So there will always (until there are no more graphics limits to surpass, in 200 years or whatever) be portable tech that lags dedicated tech, and games designed to look best on the best hardware will filter down to look still good on console hardware, okay on game streaming hardware, and not great on tablets.
Back in the 1980s, we were amazed at playing "Snake" typed from 8 pages for a Basic interpreter (you normally got your mum to type it) [O and 0 always causing confusion :) ]
Then saved the game to TAPE!
We watched Star Trek. They had personally communicators (flip the top and talk to anyone, anywhere0
Star Trek was science fiction. Well guess what, IN MY LIFETIME, we all have Star Trek personal communicators.
Point being, within your young persons lifetime - you will see screens with stupid resolution, and processors with stupid speed fit on your wrist, stuck in glasses, heck it might even be half implanted into your body.
It might seem far fetched now, but within 1 decade tablets will run games and look like the Xbox One of tomorrow. I can barely see this "big difference" between Console (Xbox 360) and my PC (660 ti nVidia) that PC fanboys bang on about. Its better yes, but not loads better - just a little bit.
Tablets will eventually be awesome on the graphics front, Moores Law will hold up long enough for that happen easily.
Second, how do you define "PC"? Is the Surface Pro a PC? What about Windows 8 convertibles, hybrids, etc? Of course they are... but they're also tablets.
Apple invented the modern tablet, but Microsoft is reinventing it again (or trying to) with Windows 8, Surface & other hybrids. Before Windows 8, tablets were basically large smartphones will no cellular service. After Windows 8, tablets can now be PCs... and PCs can be tablets.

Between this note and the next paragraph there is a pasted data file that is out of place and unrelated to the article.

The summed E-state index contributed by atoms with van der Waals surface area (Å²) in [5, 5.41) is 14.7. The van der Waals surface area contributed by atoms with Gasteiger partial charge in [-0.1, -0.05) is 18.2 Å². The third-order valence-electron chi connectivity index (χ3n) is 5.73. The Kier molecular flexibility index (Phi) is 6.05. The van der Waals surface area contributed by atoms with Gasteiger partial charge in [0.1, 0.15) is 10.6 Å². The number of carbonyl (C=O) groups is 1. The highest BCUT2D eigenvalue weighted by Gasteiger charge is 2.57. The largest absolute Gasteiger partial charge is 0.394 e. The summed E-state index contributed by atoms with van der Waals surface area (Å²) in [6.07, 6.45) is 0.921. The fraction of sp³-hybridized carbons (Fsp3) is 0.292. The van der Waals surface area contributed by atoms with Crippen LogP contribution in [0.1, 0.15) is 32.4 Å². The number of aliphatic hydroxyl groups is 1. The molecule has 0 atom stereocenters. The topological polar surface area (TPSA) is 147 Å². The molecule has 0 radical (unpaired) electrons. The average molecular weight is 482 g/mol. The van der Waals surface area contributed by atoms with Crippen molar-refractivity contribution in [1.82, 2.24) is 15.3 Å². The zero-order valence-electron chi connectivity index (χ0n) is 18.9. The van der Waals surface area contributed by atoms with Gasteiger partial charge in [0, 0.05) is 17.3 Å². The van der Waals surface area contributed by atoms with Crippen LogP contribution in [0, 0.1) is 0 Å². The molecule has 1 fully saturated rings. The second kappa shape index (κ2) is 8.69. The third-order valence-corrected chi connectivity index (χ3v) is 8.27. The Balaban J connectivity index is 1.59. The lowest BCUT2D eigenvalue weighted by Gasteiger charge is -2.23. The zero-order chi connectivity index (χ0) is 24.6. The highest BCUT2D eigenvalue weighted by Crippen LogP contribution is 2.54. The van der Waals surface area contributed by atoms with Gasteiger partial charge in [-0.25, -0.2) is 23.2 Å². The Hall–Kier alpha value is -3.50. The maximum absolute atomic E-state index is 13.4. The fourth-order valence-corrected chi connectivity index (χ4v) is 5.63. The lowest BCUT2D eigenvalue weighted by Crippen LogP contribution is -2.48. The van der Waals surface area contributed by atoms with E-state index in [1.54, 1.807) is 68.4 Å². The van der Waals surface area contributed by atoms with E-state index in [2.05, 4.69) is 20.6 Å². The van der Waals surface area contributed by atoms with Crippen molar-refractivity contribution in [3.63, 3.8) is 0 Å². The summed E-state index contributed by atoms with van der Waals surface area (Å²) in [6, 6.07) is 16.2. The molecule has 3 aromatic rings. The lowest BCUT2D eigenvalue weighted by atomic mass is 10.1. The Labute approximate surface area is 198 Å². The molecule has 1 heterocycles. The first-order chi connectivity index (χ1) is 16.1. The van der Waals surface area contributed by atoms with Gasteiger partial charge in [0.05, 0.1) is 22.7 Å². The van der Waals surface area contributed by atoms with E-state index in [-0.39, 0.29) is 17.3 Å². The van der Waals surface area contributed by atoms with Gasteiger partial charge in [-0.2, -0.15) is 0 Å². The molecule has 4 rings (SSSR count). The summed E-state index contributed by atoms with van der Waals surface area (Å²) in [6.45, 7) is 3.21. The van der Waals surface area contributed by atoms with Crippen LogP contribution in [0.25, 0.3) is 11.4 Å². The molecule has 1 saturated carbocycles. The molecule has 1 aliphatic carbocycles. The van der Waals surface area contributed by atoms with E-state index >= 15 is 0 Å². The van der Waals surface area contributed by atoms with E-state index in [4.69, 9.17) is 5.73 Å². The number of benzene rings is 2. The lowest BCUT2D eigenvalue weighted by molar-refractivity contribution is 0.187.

While you are right that there is a "move towards mobility," you are flat wrong about the PC "dying a slow death." It's not dying at all. It's being reimagined & reinvented.
How's that for a counter argument?
the point is the desktop will never dissapear because mobility of computing isn't necessary for a large percentage of world business and with that, size/form factor is irrelevant.
I hate desktop apps, the design and modern UI make desktop apps extremely clunky. Everything is going touch one way or another, and the legacy desktop won't get us there.
Look, when the content that drives the world is made on the rest of the silly things that pop in and out of existance every decade, then the PC will be dead. Here is a hint, content in any real form will always be created on full on computers, not the end devices.
And dear god lets not go into the PC is dead at home. Anybody that needs to efficiently get real work done needs a full computer. Hey look, it is my 23" photoshop tablet... lets go out for a day while the ARM CPU crunches this one filter for 12 hours.
I personally will always need a computer at home simply because I find using touch screen frustrating at times. I need a physical keyboard to type and I need a large screen to view. On top of that I need some power to do things. That's just for home, I won't even talk about my work. I don't see any of my activities changing in the next two decades from now.
There are sometimes and somethings that a tablet or even laptop are just not the best for.
Also, your numbers don't add up: Windows - $4.411 billion revenue with $1.09 billion profit Online Services - $800 million revenue with $372 million loss Servers and Tools - $5.502 billion revenue with $2.33 billion profit Entertainment and Devices - $1.915 billion revenue with $110 million loss Business Division - $7.231 billion revenue with $4.87 billion profit
The revenue fits ($19,859 billion) but the profit is $7,808 billion? Bu the article says $4.97 billion? And where is the RT loss? Something's not right there...